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I need to seamlessly mount (and automount, e.g. via fstab) a directory (folder) on one drive to appear at the commandline and GUI level as a directory on another, on the same machine. This is to defeat some "smart" software that detects that symlinks and aliases are not "real" directories and refuses to act on them.

In Linux, this would be trivially easy, with:
mount --bind /path1/source_dir /path2/target_dir
However, Mac OS's version of mount does not support this bind functionality (in any form, including mount -o bind, or mount -B), as far as I can determine. It also appears that none of Macports, Homebrew, or Fink supply a ported version of mount with such an option. Some available more specialized mounting tools don't seem to relate, either (e.g. xmount is for disk images, and djmount is for network volumes).

To be clear, I'm not trying to mount a disk or partition as a volume or as a local directory, nor to create a share to be mounted arbitrarily by various users on various machines. Rather, I want to mount a folder, owned and writable only by a particular user, on an HFS+ disk as if it were a folder on another HFS+ disk, locally, in a way that is effectively transparent, with the same permissions and no security/integrity issues.

A sloppy workaround is to create a CIFS share of the folder to be mounted, and (calling a custom, one-shot variant of smb.conf) limit its permissions in Samba just-so, such that it is not public, and has the same permissions as the target location, exactly the right file and directory mask, etc.; then mount it that way. But this would be inefficient, since it would be using the bletcherous Windows filesharing protocol, plus creating a visible share that shows up as a mountable volume from the SMB server, to anyone who can access this machine though SMB/CIFS (even if they cannot actually mount it). The Mac GUI will probably also represent it as a volume being shared.

  • "...as if it were a folder on another HFS+ disk..." – IconDaemon Jun 12 '16 at 10:59
  • Yes. I don't understand why you're quoting this back to me. – S. McCandlish Nov 22 '18 at 21:04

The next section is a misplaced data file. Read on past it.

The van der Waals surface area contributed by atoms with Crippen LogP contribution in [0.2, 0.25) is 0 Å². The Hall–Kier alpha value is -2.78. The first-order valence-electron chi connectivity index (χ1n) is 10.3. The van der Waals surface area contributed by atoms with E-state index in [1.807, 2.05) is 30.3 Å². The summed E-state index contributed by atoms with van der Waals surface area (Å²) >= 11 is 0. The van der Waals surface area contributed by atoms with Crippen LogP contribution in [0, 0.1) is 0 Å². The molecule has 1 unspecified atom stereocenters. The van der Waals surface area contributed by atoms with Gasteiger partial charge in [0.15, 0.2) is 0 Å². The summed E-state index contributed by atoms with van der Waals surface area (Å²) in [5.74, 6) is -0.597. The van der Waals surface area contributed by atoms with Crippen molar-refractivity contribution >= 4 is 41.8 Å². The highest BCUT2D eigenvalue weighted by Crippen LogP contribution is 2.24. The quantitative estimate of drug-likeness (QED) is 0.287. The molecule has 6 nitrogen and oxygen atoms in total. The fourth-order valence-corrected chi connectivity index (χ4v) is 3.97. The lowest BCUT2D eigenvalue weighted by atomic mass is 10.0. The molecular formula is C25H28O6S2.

• Two and a half years later, I have no idea. – IconDaemon Nov 23 '18 at 2:45
  • Weird, mount problem though, huh? This seems like it should be trivial to resolve. At this point I wonder whether compiling a GNU (or whatever) mount utility from source would even work, since it may be some kind of filesystem-level limitation. – S. McCandlish Nov 23 '18 at 20:21
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To mount a hard drive on a custom mountpoint:

You can do this with diskutil mount and the -mountPoint option. From the man page:

mount [readOnly] [-mountPoint path] device

Mount a single volume. If readOnly is specified, then the file system is mounted read-only, even if the volume's underlying file system and/or device and/or media supports writing; even the super-user may not write to it; this is the same as the rdonly option to mount (8). If a -mountPoint is specified, then that path, rather than the standard path of /Volumes/VolumeName, will be used as the view into the volume file con- tent; a directory at that path must already exist.

From man diskutil, section 'Verbs'.

The syntax to mount to a custom mountpoint is as follows:

diskutil mount -mountPoint /path/to/custom/mountpoint [volume (identifier/UUID/label)]

Bear in mind that /path/to/custom/mountpoint must be a directory, just like with mount, and that your identifier/UUID/label are specific to the volume (i.e. /dev/diskXsY not /dev/diskX). Mounting to a custom mountpoint cannot be done with diskutil mountDisk, and only works with a single volume at a time.